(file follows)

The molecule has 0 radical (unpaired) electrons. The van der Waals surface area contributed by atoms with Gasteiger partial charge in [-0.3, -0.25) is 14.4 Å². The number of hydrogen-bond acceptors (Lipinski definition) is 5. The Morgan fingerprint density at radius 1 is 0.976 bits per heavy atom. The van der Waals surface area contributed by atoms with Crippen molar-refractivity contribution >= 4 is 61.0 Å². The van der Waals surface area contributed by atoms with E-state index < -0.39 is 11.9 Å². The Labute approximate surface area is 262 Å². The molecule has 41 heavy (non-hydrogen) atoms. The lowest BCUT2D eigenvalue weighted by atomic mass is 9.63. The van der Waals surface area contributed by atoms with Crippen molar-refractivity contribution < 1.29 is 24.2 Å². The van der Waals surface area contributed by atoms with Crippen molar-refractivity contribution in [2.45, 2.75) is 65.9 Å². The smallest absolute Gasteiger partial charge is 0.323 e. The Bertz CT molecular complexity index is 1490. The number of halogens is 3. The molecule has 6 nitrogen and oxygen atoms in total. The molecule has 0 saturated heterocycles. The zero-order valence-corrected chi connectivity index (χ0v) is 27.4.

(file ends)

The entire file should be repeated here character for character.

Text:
The molecule has 0 radical (unpaired) electrons. The van der Waals surface area contributed by atoms with Gasteiger partial charge in [-0.3, -0.25) is 14.4 Å². The number of hydrogen-bond acceptors (Lipinski definition) is 5. The Morgan fingerprint density at radius 1 is 0.976 bits per heavy atom. The van der Waals surface area contributed by atoms with Crippen molar-refractivity contribution >= 4 is 61.0 Å². The van der Waals surface area contributed by atoms with E-state index < -0.39 is 11.9 Å². The Labute approximate surface area is 262 Å². The molecule has 41 heavy (non-hydrogen) atoms. The lowest BCUT2D eigenvalue weighted by atomic mass is 9.63. The van der Waals surface area contributed by atoms with Crippen molar-refractivity contribution < 1.29 is 24.2 Å². The van der Waals surface area contributed by atoms with Crippen molar-refractivity contribution in [2.45, 2.75) is 65.9 Å². The smallest absolute Gasteiger partial charge is 0.323 e. The Bertz CT molecular complexity index is 1490. The number of halogens is 3. The molecule has 6 nitrogen and oxygen atoms in total. The molecule has 0 saturated heterocycles. The zero-order valence-corrected chi connectivity index (χ0v) is 27.4.